Relegation. The “R” word. Some managers ban its use, but others would rather speak its name so that their players are fully aware of the enormity of dropping a division. For a club sliding out of the Premier League, it can mean a loss of up to £40m in TV revenue, not to mention players defecting and attendances falling. For the fans it brings emotional turmoil: what if we never come back up?
The three teams currently occupying the bottom three spots are Birmingham, Wolves and Wigan from 18th to 20th respectively. So which three teams will be playing in the championship next season?
With more than two-thirds of this season’s Premier League completed, at least half the 20 clubs are involved in the battle for survival. For the majority of the season, West Ham were left holding the other teams up, but after poaching players during the transfer window, and after securing successive back to back home wins, they can only look up.
For three of them it may well end like it did for Crystal Palace in the first season after the reorganisation of the divisions, 1992-93. They left the pitch at Arsenal believing they were safe only to find that Oldham had beaten Southampton 4-3 to squeeze above them.
Others will look to the precedent of West Bromwich Albion’s “great escape” of 2004-05, the only year in the history of the Premier League when no team went into the final day knowing they were already down. Albion clung on with 34 points to spark wild celebrations. A year earlier Leeds went down with 33 amid bitter recriminations. The margins, then, are fine, the penalty for failure, severe.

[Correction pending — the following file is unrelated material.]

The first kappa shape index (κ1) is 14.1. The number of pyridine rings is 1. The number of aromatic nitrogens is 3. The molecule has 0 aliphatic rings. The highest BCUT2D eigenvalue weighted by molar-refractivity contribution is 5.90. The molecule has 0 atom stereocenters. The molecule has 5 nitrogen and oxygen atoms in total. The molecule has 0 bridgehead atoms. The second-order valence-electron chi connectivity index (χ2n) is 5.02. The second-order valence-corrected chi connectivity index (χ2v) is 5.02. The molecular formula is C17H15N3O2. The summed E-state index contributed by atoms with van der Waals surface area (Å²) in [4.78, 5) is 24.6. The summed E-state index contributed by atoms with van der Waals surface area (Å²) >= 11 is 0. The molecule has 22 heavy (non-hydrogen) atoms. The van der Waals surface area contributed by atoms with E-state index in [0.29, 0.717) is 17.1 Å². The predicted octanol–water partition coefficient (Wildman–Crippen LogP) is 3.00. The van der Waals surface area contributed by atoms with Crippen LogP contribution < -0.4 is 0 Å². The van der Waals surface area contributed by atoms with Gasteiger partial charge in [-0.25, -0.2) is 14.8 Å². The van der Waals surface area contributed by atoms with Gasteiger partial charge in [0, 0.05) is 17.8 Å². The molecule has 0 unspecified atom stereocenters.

Starting with the bottom team, the picture looks bleak for Wigan. Defensively they have never recovered from leaking 10 goals in the opening two games and have conceded 30 goals at home, the worst record in the Premier League. They are modestly supported and funded, but it must be said that the passing game which Roberto Martinez has tried to foster, like Owen Coyle at Bolton, has not been conspicuously successful. Steve Bruce had his critics at the club but took them to mid-table and instilled fighting spirit and defensive organization before leaving them with assets such as Charles N’Zogbia, Hugo Rodallega and Maynor Figueroa. Blackpool away and West Ham at home offer a glimmer of hope in an arduous run-in, but the damage may have been done already.
What to make of Wolves, who have taken nine points from 36 against sides in the bottom half yet beaten both Manchester clubs, Chelsea and Liverpool? Last season, their first back in the Premier League, they pulled clear during the final third of the schedule, and they are capable of repeating the feat. The last two home fixtures, a definitive derby six-pointer against West Bromwich and a final-day tussle with Blackburn, could be decisive, but Mick McCarthy’s team will go into their run-in in better shape as long as Jamie O’Hara remains fit. The on-loan Tottenham midfielder has given them an extra dimension with his creativity and goals from midfield, as well as bringing the best out of the previously underachieving players around him.
The Carling Cup winners are also, intriguingly, the Premier League’s lowest scorers. The redoubtable Alex McLeish steered them to ninth place last season, their highest finish in half a century, but has not been immune to second-season syndrome. Until the midway point in the campaign, his £6m gamble on 6ft 8in striker Nikola Zigic was in danger of being written off as a failure, but as the Serb has found his form, so Blues’ fortunes have improved. The arrival of Obafemi Martins should enhance their goal ratio, even if he is unlikely to be gifted another like Sunday’s Wembley winner, while in Ben Foster, they have arguably England’s best goalkeeper. With a comparatively gentle run-in, particularly at home, even after the defeat to West Brom last Saturday, they should be safe.